Droplet brings native cross-platform apps to browsers through WebAssembly

Hats off to ChromeUnboxed, which has been following the efforts of Droplets for several months. Today, Droplet Computing unveiled its newest product, which combines manageable containers and WebAssembly technology to run native desktop apps directly in Chrome and on Chrome OS devices such as Chromebooks. Yes, if you want to run the full version of Microsoft Office on a Chromebook, even when you’re offline, for example, this technology makes it possible.

Keep in mind a few things. First, WebAssembly works on all of the major browsers, so this isn’t a Chromebook-only thing. You can use the technology on Edge, Firefox and Safari too, meaning Windows apps on a Mac as one possibility.

Second, while upon first glance it may seem like Droplet is installing Virtual Machines or emulators on different computing devices, but that’s not what this. Essentially, developers can compile their C, C++ or Rust code into WebAssembly so that their apps run in a browser window with very little performance degradation.

I won’t go into all of the technical details since all I have to go on is Droplet’s first public presentation from this morning. There were some basic examples and demos and a ton of technical information that I’m still trying to digest. I did capture some screenshots of the presentation that shows you an overview of what the company is trying to accomplish.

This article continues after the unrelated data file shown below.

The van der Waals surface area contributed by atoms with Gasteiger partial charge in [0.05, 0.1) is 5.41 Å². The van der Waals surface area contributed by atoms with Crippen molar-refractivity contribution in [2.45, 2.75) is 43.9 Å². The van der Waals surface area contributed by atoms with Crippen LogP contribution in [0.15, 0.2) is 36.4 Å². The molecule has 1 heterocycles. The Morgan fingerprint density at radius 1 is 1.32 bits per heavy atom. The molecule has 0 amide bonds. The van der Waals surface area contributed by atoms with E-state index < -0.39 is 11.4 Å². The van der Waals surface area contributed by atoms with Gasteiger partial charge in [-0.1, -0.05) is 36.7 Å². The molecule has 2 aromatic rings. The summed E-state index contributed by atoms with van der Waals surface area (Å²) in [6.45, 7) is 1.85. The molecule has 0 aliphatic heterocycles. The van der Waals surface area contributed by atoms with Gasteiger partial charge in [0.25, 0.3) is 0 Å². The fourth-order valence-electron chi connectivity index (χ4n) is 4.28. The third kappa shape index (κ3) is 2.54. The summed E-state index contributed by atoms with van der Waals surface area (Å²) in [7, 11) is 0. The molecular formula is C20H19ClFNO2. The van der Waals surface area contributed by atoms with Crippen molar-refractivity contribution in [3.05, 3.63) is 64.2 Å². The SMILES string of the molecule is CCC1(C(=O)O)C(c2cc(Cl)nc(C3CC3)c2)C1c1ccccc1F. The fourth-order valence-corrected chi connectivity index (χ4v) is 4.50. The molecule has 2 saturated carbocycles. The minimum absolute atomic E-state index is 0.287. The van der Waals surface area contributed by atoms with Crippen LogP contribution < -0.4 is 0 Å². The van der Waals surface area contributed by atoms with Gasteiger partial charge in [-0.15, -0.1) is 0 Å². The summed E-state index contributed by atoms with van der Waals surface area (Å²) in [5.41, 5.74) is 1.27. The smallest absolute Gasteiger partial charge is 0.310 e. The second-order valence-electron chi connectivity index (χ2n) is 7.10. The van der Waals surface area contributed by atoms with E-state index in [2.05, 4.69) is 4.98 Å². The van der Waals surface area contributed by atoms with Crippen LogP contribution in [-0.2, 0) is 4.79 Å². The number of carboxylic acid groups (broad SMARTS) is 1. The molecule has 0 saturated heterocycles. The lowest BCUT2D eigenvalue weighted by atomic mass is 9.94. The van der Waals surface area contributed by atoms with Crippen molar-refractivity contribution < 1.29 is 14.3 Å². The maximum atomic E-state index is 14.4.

Droplet should be generally available as early as the end of this month but it’s early days yet: The first version will only support a single app in a single container. The plan is to support multiple apps in a container and even multiple containers in the future.

I anticipate that the product focus will be on the enterprise market, in order to help business organizations provide employees with the apps they want or need regardless of the device they use. Since this is all browser based, that appears a likely possibility. For Chromebook users though, this could open up a wide range of app support since Chrome OS is a browser-centric platform.

Sure, you can run Android apps on many Chromebooks today but these are mobile apps that may not have the full functionality of their native desktop counter parts. Plus, they were designed for small screens with touch input. And while there are web-based versions of many desktop apps, they typically require a network connection. Droplet can potentially overcome both of those challenges by providing the full-featured desktop apps that work offline thanks to browser caching.

For more information the benefits of WebAssembly, have a look at this video presentation of the technology from Google I/O 2017; there’s a fantastic demo of a high-performing video editor that runs right in the browser around the 28:30 mark.

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